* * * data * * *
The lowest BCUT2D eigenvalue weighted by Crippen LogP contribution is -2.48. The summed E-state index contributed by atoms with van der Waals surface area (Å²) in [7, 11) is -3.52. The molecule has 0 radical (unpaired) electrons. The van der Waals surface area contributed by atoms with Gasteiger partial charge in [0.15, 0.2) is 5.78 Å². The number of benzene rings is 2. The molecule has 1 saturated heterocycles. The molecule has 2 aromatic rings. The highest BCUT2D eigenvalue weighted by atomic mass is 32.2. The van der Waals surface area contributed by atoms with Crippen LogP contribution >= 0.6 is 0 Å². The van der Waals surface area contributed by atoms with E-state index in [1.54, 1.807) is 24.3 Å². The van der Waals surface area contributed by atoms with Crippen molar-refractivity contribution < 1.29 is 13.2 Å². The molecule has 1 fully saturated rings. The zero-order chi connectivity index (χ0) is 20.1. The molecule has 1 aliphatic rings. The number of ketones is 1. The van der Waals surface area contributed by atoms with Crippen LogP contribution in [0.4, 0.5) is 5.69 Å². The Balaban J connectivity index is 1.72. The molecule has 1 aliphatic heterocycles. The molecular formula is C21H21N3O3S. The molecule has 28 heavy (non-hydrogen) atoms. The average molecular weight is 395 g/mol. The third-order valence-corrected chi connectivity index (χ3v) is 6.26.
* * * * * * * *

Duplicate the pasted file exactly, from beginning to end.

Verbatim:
The lowest BCUT2D eigenvalue weighted by Crippen LogP contribution is -2.48. The summed E-state index contributed by atoms with van der Waals surface area (Å²) in [7, 11) is -3.52. The molecule has 0 radical (unpaired) electrons. The van der Waals surface area contributed by atoms with Gasteiger partial charge in [0.15, 0.2) is 5.78 Å². The number of benzene rings is 2. The molecule has 1 saturated heterocycles. The molecule has 2 aromatic rings. The highest BCUT2D eigenvalue weighted by atomic mass is 32.2. The van der Waals surface area contributed by atoms with Crippen LogP contribution >= 0.6 is 0 Å². The van der Waals surface area contributed by atoms with E-state index in [1.54, 1.807) is 24.3 Å². The van der Waals surface area contributed by atoms with Crippen molar-refractivity contribution < 1.29 is 13.2 Å². The molecule has 1 fully saturated rings. The zero-order chi connectivity index (χ0) is 20.1. The molecule has 1 aliphatic rings. The number of ketones is 1. The van der Waals surface area contributed by atoms with Crippen LogP contribution in [0.4, 0.5) is 5.69 Å². The Balaban J connectivity index is 1.72. The molecule has 1 aliphatic heterocycles. The molecular formula is C21H21N3O3S. The molecule has 28 heavy (non-hydrogen) atoms. The average molecular weight is 395 g/mol. The third-order valence-corrected chi connectivity index (χ3v) is 6.26.